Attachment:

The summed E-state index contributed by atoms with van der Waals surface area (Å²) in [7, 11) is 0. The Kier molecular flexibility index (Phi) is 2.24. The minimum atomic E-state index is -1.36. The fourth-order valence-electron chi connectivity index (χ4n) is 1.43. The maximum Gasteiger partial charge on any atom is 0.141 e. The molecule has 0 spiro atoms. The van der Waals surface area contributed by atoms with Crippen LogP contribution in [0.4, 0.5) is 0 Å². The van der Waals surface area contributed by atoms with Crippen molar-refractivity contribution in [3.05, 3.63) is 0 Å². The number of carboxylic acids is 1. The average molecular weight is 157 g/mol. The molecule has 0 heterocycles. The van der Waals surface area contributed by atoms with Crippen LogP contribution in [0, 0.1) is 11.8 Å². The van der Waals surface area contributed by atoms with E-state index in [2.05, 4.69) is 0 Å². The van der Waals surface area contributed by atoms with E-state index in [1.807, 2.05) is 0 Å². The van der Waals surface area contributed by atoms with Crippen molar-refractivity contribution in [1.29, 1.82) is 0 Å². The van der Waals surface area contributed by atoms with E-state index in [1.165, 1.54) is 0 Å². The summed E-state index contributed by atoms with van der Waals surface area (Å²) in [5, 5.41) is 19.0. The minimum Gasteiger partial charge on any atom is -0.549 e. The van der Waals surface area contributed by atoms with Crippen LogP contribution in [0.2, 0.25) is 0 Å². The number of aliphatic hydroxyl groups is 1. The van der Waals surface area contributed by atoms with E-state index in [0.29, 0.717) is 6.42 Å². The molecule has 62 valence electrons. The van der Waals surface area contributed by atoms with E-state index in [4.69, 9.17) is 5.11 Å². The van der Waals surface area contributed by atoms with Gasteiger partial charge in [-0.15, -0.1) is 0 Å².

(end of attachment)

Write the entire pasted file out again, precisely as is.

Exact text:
The summed E-state index contributed by atoms with van der Waals surface area (Å²) in [7, 11) is 0. The Kier molecular flexibility index (Phi) is 2.24. The minimum atomic E-state index is -1.36. The fourth-order valence-electron chi connectivity index (χ4n) is 1.43. The maximum Gasteiger partial charge on any atom is 0.141 e. The molecule has 0 spiro atoms. The van der Waals surface area contributed by atoms with Crippen LogP contribution in [0.4, 0.5) is 0 Å². The van der Waals surface area contributed by atoms with Crippen molar-refractivity contribution in [3.05, 3.63) is 0 Å². The number of carboxylic acids is 1. The average molecular weight is 157 g/mol. The molecule has 0 heterocycles. The van der Waals surface area contributed by atoms with Crippen LogP contribution in [0, 0.1) is 11.8 Å². The van der Waals surface area contributed by atoms with E-state index in [2.05, 4.69) is 0 Å². The van der Waals surface area contributed by atoms with E-state index in [1.807, 2.05) is 0 Å². The van der Waals surface area contributed by atoms with Crippen molar-refractivity contribution in [1.29, 1.82) is 0 Å². The van der Waals surface area contributed by atoms with E-state index in [1.165, 1.54) is 0 Å². The summed E-state index contributed by atoms with van der Waals surface area (Å²) in [5, 5.41) is 19.0. The minimum Gasteiger partial charge on any atom is -0.549 e. The van der Waals surface area contributed by atoms with Crippen LogP contribution in [0.2, 0.25) is 0 Å². The number of aliphatic hydroxyl groups is 1. The van der Waals surface area contributed by atoms with E-state index in [0.29, 0.717) is 6.42 Å². The molecule has 62 valence electrons. The van der Waals surface area contributed by atoms with E-state index in [4.69, 9.17) is 5.11 Å². The van der Waals surface area contributed by atoms with Gasteiger partial charge in [-0.15, -0.1) is 0 Å².